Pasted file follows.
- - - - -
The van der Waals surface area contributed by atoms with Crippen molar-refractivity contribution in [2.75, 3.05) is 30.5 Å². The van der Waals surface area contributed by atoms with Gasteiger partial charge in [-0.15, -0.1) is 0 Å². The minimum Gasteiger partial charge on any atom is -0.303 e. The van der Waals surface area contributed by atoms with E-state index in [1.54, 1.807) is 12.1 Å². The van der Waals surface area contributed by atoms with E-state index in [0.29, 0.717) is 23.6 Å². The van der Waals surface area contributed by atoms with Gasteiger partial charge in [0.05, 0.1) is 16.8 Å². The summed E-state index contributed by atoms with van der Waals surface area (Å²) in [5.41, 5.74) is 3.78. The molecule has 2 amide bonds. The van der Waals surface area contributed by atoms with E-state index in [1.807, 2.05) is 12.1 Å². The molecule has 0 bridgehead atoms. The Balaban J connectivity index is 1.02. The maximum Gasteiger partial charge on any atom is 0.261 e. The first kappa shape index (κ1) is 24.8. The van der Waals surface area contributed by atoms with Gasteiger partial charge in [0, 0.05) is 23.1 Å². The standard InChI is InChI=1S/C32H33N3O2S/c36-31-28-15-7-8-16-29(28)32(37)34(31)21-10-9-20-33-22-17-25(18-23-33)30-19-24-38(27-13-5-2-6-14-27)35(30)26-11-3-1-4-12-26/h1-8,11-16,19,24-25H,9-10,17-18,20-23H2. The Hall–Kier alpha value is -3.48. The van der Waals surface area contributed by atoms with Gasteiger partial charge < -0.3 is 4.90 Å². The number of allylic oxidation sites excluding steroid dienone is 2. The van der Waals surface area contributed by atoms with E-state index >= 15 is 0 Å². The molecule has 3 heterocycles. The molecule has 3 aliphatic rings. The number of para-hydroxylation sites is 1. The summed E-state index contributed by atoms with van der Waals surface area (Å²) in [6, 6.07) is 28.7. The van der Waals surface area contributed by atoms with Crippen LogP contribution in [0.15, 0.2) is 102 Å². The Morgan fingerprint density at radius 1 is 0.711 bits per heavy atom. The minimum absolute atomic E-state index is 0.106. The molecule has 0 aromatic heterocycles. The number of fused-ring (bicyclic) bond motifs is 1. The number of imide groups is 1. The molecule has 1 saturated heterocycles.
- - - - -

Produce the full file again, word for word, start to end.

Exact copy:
The van der Waals surface area contributed by atoms with Crippen molar-refractivity contribution in [2.75, 3.05) is 30.5 Å². The van der Waals surface area contributed by atoms with Gasteiger partial charge in [-0.15, -0.1) is 0 Å². The minimum Gasteiger partial charge on any atom is -0.303 e. The van der Waals surface area contributed by atoms with E-state index in [1.54, 1.807) is 12.1 Å². The van der Waals surface area contributed by atoms with E-state index in [0.29, 0.717) is 23.6 Å². The van der Waals surface area contributed by atoms with Gasteiger partial charge in [0.05, 0.1) is 16.8 Å². The summed E-state index contributed by atoms with van der Waals surface area (Å²) in [5.41, 5.74) is 3.78. The molecule has 2 amide bonds. The van der Waals surface area contributed by atoms with E-state index in [1.807, 2.05) is 12.1 Å². The molecule has 0 bridgehead atoms. The Balaban J connectivity index is 1.02. The maximum Gasteiger partial charge on any atom is 0.261 e. The first kappa shape index (κ1) is 24.8. The van der Waals surface area contributed by atoms with Gasteiger partial charge in [0, 0.05) is 23.1 Å². The standard InChI is InChI=1S/C32H33N3O2S/c36-31-28-15-7-8-16-29(28)32(37)34(31)21-10-9-20-33-22-17-25(18-23-33)30-19-24-38(27-13-5-2-6-14-27)35(30)26-11-3-1-4-12-26/h1-8,11-16,19,24-25H,9-10,17-18,20-23H2. The Hall–Kier alpha value is -3.48. The van der Waals surface area contributed by atoms with Gasteiger partial charge < -0.3 is 4.90 Å². The number of allylic oxidation sites excluding steroid dienone is 2. The van der Waals surface area contributed by atoms with E-state index >= 15 is 0 Å². The molecule has 3 heterocycles. The molecule has 3 aliphatic rings. The number of para-hydroxylation sites is 1. The summed E-state index contributed by atoms with van der Waals surface area (Å²) in [6, 6.07) is 28.7. The van der Waals surface area contributed by atoms with Crippen LogP contribution in [0.15, 0.2) is 102 Å². The Morgan fingerprint density at radius 1 is 0.711 bits per heavy atom. The minimum absolute atomic E-state index is 0.106. The molecule has 0 aromatic heterocycles. The number of fused-ring (bicyclic) bond motifs is 1. The number of imide groups is 1. The molecule has 1 saturated heterocycles.